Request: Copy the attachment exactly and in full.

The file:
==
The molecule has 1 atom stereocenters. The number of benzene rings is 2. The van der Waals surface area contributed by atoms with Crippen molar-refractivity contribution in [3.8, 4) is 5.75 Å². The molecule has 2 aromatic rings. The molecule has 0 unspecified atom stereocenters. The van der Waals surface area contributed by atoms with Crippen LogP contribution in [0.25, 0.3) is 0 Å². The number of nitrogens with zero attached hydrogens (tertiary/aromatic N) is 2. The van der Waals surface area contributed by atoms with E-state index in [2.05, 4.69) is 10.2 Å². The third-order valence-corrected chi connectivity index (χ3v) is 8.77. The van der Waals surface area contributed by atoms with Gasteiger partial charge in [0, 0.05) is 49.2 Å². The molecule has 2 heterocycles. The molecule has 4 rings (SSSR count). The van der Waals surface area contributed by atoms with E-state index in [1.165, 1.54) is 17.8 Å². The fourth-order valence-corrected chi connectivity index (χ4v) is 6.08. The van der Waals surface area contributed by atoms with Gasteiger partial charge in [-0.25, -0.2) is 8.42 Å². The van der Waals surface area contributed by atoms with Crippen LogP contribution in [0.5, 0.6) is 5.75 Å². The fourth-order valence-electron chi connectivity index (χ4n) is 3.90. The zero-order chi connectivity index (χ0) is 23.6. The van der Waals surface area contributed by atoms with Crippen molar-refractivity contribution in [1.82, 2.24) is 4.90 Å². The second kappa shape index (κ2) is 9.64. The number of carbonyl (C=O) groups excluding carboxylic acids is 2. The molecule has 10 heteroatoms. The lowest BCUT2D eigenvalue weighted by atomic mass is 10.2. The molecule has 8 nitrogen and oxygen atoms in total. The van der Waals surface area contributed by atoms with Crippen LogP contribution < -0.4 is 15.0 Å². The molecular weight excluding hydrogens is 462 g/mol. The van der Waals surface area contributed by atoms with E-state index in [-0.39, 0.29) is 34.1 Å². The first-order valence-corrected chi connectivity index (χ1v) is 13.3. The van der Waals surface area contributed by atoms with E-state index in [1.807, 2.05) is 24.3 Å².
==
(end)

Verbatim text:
The molecule has 1 atom stereocenters. The number of benzene rings is 2. The van der Waals surface area contributed by atoms with Crippen molar-refractivity contribution in [3.8, 4) is 5.75 Å². The molecule has 2 aromatic rings. The molecule has 0 unspecified atom stereocenters. The van der Waals surface area contributed by atoms with Crippen LogP contribution in [0.25, 0.3) is 0 Å². The number of nitrogens with zero attached hydrogens (tertiary/aromatic N) is 2. The van der Waals surface area contributed by atoms with E-state index in [2.05, 4.69) is 10.2 Å². The third-order valence-corrected chi connectivity index (χ3v) is 8.77. The van der Waals surface area contributed by atoms with Gasteiger partial charge in [0, 0.05) is 49.2 Å². The molecule has 2 heterocycles. The molecule has 4 rings (SSSR count). The van der Waals surface area contributed by atoms with E-state index in [1.165, 1.54) is 17.8 Å². The fourth-order valence-corrected chi connectivity index (χ4v) is 6.08. The van der Waals surface area contributed by atoms with Gasteiger partial charge in [-0.25, -0.2) is 8.42 Å². The van der Waals surface area contributed by atoms with Crippen LogP contribution in [0.5, 0.6) is 5.75 Å². The fourth-order valence-electron chi connectivity index (χ4n) is 3.90. The zero-order chi connectivity index (χ0) is 23.6. The van der Waals surface area contributed by atoms with Crippen molar-refractivity contribution in [1.82, 2.24) is 4.90 Å². The second kappa shape index (κ2) is 9.64. The number of carbonyl (C=O) groups excluding carboxylic acids is 2. The molecule has 10 heteroatoms. The lowest BCUT2D eigenvalue weighted by atomic mass is 10.2. The molecule has 8 nitrogen and oxygen atoms in total. The van der Waals surface area contributed by atoms with Crippen LogP contribution < -0.4 is 15.0 Å². The molecular weight excluding hydrogens is 462 g/mol. The van der Waals surface area contributed by atoms with E-state index in [-0.39, 0.29) is 34.1 Å². The first-order valence-corrected chi connectivity index (χ1v) is 13.3. The van der Waals surface area contributed by atoms with E-state index in [1.807, 2.05) is 24.3 Å².